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By trade, Howard Robinson is a period furniture designer, fitting some of the United Kingdom’s finest period homes with gorgeous, expertly built pieces of furniture. In his spare time, he’s the talented luthier behind Lindsay Wilson Guitars. Though known as a furniture designer, Robinson has been building guitars since his youth. It all began with a Rosetti Lucky 7 acoustic that went through numerous conversions as he went through school—electric bass, SG bass, double neck guitar, and eventually two cricket bat basses. It would be decades before this hobby would turn into a craft. Ten years ago, he was inspired by a magazine cover featuring a Hollywood actress holding a stripped mahogany Fender Precision Bass. Soon after, he began building guitars one at a time.
“I am not really pushing it as a big business,” Robinson says, “I want to get [the guitars] absolutely dead right, so I have a lot of patience.” Robinson makes six instruments, guitars and basses, per year on specific commissions for clients. From the headstock to body work, fingerboard, frets, inlay and even pickguard, each piece is handmade by Robinson, except for the neck blank, which he buys from a specialist. His background in high-end furniture is evident in the instruments’ high polish and attention to detail, from the smooth curves to the meticulous inlay. Robinson credits his intricate inlay to three places: his experience as a cabinet maker, a book by “the awesome” Larry Robinson (no relation) and inspiration by Grit Laskin. “[Grit] uses the neck as a window looking out at a snippet of life, and I love this concept,” Robinson explains.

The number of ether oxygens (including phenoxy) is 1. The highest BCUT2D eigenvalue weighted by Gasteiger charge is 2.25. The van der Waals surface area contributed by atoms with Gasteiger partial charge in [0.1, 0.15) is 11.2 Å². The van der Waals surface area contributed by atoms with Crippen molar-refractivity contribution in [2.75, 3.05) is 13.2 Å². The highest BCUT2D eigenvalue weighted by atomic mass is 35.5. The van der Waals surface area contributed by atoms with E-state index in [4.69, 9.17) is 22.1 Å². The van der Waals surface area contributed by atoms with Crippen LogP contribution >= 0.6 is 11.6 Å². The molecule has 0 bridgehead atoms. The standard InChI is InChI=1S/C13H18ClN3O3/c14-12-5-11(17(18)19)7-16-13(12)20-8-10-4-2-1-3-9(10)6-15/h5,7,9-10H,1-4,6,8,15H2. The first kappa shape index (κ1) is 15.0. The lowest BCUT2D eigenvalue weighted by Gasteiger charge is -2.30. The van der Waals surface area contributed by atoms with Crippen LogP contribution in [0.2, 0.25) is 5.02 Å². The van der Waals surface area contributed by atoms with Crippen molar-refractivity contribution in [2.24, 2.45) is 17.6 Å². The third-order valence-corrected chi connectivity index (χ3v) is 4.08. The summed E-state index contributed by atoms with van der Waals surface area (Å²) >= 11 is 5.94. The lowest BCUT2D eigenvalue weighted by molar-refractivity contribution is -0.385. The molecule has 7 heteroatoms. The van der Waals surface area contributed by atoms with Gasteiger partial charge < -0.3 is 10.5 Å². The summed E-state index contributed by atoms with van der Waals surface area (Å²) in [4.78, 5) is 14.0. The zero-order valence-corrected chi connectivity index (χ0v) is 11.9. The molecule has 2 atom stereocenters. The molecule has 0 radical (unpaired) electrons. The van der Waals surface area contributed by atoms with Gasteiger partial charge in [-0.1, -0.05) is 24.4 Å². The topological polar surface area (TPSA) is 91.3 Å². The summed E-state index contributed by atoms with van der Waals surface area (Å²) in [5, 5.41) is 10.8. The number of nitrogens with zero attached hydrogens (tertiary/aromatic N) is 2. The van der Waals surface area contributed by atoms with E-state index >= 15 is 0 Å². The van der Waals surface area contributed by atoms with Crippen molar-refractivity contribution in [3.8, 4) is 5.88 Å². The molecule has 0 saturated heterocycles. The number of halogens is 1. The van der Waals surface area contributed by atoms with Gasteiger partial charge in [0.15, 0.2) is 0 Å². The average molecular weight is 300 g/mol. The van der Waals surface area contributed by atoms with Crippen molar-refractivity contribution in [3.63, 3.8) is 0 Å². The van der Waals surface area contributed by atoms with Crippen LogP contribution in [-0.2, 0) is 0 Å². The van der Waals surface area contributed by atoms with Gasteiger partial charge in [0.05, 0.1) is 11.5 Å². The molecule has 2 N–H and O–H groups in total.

This guitar is a six-string mahogany solid body built with reclaimed Cuban mahogany, a maple neck, ebony fingerboard, and Karelian birch pickguard and headstock. It features Bare Knuckle Apache single-coil pickups, 7-way switching, Sperzel locking machine heads and a Fender LSR roller nut. He says of the guitar, “I wanted to concentrate on the most basic of principles, and that is a wonderful piece of wood with simple single coils to try and get the very purest sound from the combination of all those materials.” The result is a guitar based in the Strat-style with influences from Rickenbacker, Mosrite, “and a lifetime of looking at various shapes, forms colors and textures.” He adds, “There is no such thing as an original thought.”
The inlay on the guitar came from a Japanese print of two Samurai in a duel. “I have always loved Japanese art, so it was a natural progression from there,” says Robinson. The inlay is composed of mother-of-pearl, abalone, briar, end-grain oak, aluminum, brass, reclaimed ivory and tortoiseshell, bone, bamboo, red and oyster buttons and birdseye maple.